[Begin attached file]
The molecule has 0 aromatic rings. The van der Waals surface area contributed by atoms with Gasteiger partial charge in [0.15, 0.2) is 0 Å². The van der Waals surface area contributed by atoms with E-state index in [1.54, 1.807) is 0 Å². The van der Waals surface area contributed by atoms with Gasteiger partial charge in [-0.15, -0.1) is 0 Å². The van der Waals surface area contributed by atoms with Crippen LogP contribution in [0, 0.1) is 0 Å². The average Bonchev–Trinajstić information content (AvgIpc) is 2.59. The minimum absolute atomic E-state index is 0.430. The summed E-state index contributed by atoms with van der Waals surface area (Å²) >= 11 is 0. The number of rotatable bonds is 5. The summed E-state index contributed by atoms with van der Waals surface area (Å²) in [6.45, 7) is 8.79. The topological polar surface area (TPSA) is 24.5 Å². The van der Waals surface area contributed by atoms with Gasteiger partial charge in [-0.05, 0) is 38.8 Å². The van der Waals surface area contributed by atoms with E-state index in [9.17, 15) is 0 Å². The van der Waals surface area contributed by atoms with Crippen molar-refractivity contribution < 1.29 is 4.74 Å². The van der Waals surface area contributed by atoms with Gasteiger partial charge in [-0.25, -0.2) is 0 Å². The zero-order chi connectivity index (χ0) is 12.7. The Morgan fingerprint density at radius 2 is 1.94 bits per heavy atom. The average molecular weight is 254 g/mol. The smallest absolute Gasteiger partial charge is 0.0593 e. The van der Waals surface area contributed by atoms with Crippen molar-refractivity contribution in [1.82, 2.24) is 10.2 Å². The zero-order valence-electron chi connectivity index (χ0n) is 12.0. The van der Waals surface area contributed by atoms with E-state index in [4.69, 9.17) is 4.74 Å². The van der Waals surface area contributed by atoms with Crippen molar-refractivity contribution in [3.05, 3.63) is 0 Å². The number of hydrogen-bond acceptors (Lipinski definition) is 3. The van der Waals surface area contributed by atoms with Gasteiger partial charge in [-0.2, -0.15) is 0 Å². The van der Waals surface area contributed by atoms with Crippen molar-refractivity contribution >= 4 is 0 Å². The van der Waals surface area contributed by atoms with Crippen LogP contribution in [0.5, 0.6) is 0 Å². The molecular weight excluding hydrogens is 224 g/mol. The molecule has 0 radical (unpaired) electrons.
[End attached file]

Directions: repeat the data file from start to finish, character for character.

The molecule has 0 aromatic rings. The van der Waals surface area contributed by atoms with Gasteiger partial charge in [0.15, 0.2) is 0 Å². The van der Waals surface area contributed by atoms with E-state index in [1.54, 1.807) is 0 Å². The van der Waals surface area contributed by atoms with Gasteiger partial charge in [-0.15, -0.1) is 0 Å². The van der Waals surface area contributed by atoms with Crippen LogP contribution in [0, 0.1) is 0 Å². The average Bonchev–Trinajstić information content (AvgIpc) is 2.59. The minimum absolute atomic E-state index is 0.430. The summed E-state index contributed by atoms with van der Waals surface area (Å²) >= 11 is 0. The number of rotatable bonds is 5. The summed E-state index contributed by atoms with van der Waals surface area (Å²) in [6.45, 7) is 8.79. The topological polar surface area (TPSA) is 24.5 Å². The van der Waals surface area contributed by atoms with Gasteiger partial charge in [-0.05, 0) is 38.8 Å². The van der Waals surface area contributed by atoms with E-state index in [9.17, 15) is 0 Å². The van der Waals surface area contributed by atoms with Crippen molar-refractivity contribution < 1.29 is 4.74 Å². The van der Waals surface area contributed by atoms with Gasteiger partial charge in [-0.25, -0.2) is 0 Å². The zero-order chi connectivity index (χ0) is 12.7. The Morgan fingerprint density at radius 2 is 1.94 bits per heavy atom. The average molecular weight is 254 g/mol. The smallest absolute Gasteiger partial charge is 0.0593 e. The van der Waals surface area contributed by atoms with Crippen molar-refractivity contribution in [1.82, 2.24) is 10.2 Å². The zero-order valence-electron chi connectivity index (χ0n) is 12.0. The van der Waals surface area contributed by atoms with E-state index in [4.69, 9.17) is 4.74 Å². The van der Waals surface area contributed by atoms with Crippen molar-refractivity contribution in [3.05, 3.63) is 0 Å². The number of hydrogen-bond acceptors (Lipinski definition) is 3. The van der Waals surface area contributed by atoms with Gasteiger partial charge in [-0.2, -0.15) is 0 Å². The van der Waals surface area contributed by atoms with Crippen molar-refractivity contribution >= 4 is 0 Å². The van der Waals surface area contributed by atoms with Crippen LogP contribution in [0.5, 0.6) is 0 Å². The molecular weight excluding hydrogens is 224 g/mol. The molecule has 0 radical (unpaired) electrons.